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|7th April 2005||The flying Adendorff.|
By Paul Cubbin
To me Adendorff is still a somewhat shadowy figure and despite current evidence that dispels much of the old controversy about his presence at both battles (Isan & RD) there are still enough questions to cause some chin rubbing.
One of the events that have always raised eyebrows was the speed at which he appeared at RD, well ahead of other survivors. Did he really stay a decent enough time at Isandlwana to merit no dishonour?
It will probably never be put to bed utterly, but a few things did occur to me.
1. He was presumably a local Natalian, fairly familiar with the border region. To me, it is entirely possible that he knew the fastest route to take to RD (not necessarily the road for a single horseman who doesn't have to worry about dragging wagons with him).
2. Also, if he had any dealings with the Zulus, or experience fighting them, he may have been familiar with their techniques in abushing lone travellers. If he was able to spot potential attackers before less experinced refugees he was less likely to be delayed or attacked by them.
3. He would probably have had a bloody good horse compared to the British or NNC riders, who would have been mounted on whatever could be found in the build-up to war.
4. Finally, he would probably have been a very good plains rider, well used to the conditions and vagaries of the veld (his horse would too) and able to navigate safely and swiftly with minimal risk of being unsaddled.
Just a few thoughts.
|8th April 2005||Julian Whybra|
Adendorff's timings and departure from Isan have been covered elsewhere on the site so do a site search - i won't be repeating myself then.
Basically, Adendorff left at about the same as the other fugitives. His route was the same as everyone else's until he reached Fugitives' Drift. He and another man (probably Trpr. Sibthorpe but this has yet to be confirmed) could not swim and so followed the river upstream on the Zulu bank. At one point where the river meanders I imagine they would have 'cut the corner' such that they could arrive at RD from the direction witnessed by Chard.
|8th April 2005||Andrew Garton|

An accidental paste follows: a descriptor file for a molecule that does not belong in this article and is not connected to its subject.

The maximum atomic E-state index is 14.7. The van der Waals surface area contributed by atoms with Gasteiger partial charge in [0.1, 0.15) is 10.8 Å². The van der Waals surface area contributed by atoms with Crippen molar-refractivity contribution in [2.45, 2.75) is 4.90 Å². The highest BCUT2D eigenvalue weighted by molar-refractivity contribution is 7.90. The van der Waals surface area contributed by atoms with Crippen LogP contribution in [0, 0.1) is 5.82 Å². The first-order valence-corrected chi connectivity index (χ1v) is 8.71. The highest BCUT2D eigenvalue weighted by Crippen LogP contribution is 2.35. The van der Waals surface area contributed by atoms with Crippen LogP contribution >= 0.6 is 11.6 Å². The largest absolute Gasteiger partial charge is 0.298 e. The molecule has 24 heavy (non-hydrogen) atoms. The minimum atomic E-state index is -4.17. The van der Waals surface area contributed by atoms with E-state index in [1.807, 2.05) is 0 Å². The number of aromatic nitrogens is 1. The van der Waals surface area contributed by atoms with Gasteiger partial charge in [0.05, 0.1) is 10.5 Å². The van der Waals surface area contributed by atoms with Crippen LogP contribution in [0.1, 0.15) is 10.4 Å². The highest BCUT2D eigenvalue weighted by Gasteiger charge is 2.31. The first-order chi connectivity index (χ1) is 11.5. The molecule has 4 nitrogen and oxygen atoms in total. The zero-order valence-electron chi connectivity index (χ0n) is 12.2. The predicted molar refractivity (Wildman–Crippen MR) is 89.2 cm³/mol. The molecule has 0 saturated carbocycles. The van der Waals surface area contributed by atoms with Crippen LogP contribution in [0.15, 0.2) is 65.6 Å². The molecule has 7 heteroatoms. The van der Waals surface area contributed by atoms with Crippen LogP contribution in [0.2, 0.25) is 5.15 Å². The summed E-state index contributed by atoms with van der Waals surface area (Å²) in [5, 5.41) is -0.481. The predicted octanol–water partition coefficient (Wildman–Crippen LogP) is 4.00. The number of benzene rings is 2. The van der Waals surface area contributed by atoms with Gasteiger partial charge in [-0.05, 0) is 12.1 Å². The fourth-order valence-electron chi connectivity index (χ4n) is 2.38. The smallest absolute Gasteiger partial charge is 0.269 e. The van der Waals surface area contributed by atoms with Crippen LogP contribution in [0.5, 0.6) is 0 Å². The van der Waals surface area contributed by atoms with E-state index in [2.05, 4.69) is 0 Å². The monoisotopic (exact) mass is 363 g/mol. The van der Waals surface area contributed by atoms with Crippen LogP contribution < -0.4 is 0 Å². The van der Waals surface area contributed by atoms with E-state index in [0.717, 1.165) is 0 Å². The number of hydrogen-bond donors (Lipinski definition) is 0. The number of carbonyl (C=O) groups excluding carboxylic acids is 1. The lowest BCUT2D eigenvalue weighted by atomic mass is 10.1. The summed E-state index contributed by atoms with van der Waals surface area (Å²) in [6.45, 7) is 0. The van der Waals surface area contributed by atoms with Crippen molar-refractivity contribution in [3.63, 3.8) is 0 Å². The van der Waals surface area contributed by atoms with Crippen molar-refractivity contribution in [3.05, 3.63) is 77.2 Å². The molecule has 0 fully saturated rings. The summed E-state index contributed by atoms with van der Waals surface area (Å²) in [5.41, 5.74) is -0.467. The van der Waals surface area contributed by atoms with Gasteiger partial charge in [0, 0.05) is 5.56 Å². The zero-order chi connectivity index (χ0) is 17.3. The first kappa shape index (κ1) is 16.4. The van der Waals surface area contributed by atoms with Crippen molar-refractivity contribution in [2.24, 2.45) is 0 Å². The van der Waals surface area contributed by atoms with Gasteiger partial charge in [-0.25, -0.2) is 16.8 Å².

While I can't add anything which would be helpful I did enjoy what you wrote,makes you think.And I don't know if you agree with me but responses to postings seem to be getting ruder by the minute.
|8th April 2005||John Young|
On your points 1& 2 - Gert Adendorff was from Graaff-Reinet, which is in the Eastern Cape, so he was not a local man by any means. The Zulu/Natal border country, I believe, may well as been as alien to him as it was to 'Tommy Atkins'. Sorry to debunk your theories.
|8th April 2005||Colum O'Rourke|
I just asked that question myself today. But according to some of my sources Mister Adendorff 'decamped' from RD and wished to join Vane on the journey to Helpmakaar to warn MajorSpalding and Rainforth. I was wondering if anyone could verify if Adendorff remained at the Drift during the action.
|9th April 2005||Coll|
I must admit that in some cases previously there does seem to be a more abrupt manner appearing in a few replies, which has caused me to waver posting any new topics or even replies on several occasions.
|9th April 2005||Paul Cubbin|
Andrew and Coll - c'est la vie boyos. One of the great things about the site is the range of experience and knowledge from its contributors. But I think sometimes the 'old hands' must get a little tired of seeing the same old question appear and prefer to refer (as it were - do you concur?). Of course, the disadvantage of communicating via text is that inflexion, tone and body language are omitted and its very easy for an efficient, fact-finding historian like Julian to appear more abrupt than I think he intended. I take no offence, I think he was pointing me towards the easiest route for finding information.
John - bah! Spoilsport! Okay, no local knowledge, but perhaps a little experience in raids or border clashes? Go on, give me something....
Julian - thanks for the signpost, but I wasn't really disputing Adendorff's movements, just wiggling a quizzical eyebrow - not everyone present seems to have wanted to include him in the party for some reason.
Colum - I think, like everything to do with RD, the 'truth' is not to be found in cold, hard facts, rather a logical decision based on the assumption that a man could be present and noticed by only a few people (he was an outsider and not under the supervision of any NCO). If ten men say he wasn't there up to the end and one says he was, the chances are he was, but just wasn't seen by most (for whatever reason).
|9th April 2005||Julian whybra|
I can assure you that I had no intention to be rude in my response - indeed, I look at it again and still don't think it rude - nor to give offence to Paul. The previous coverage of this topic was extensive and all-encompassing and it would be ridiculous to repeat it. I was simply trying to re-direct Paul to the argument. As others will tell you I give freely of my time and knowledge to all those who have an interest in the AZW (and not just on this website) and do so willingly.
Your 'sources' i imagine are simply Morris and its spin-offs i presume since there are no primary sources which would support the view.
Paul - it is not tiring seeing the 'same old questions' occurring; it is heartening to see that people are still fascinated by and interested in the AZW but it does save time if you can refer contributors to a site search. As I'm sure you are aware I intended no offence.
|9th April 2005||Melvin Hunt|
Having reported to RD to warn of the Isandlwana defeat, was Adendorff then duty bound to stay or could he have ridden away, (perhaps with the intention of warning Spalding), without facing a charge of desertion?
|9th April 2005||Paul Cubbin|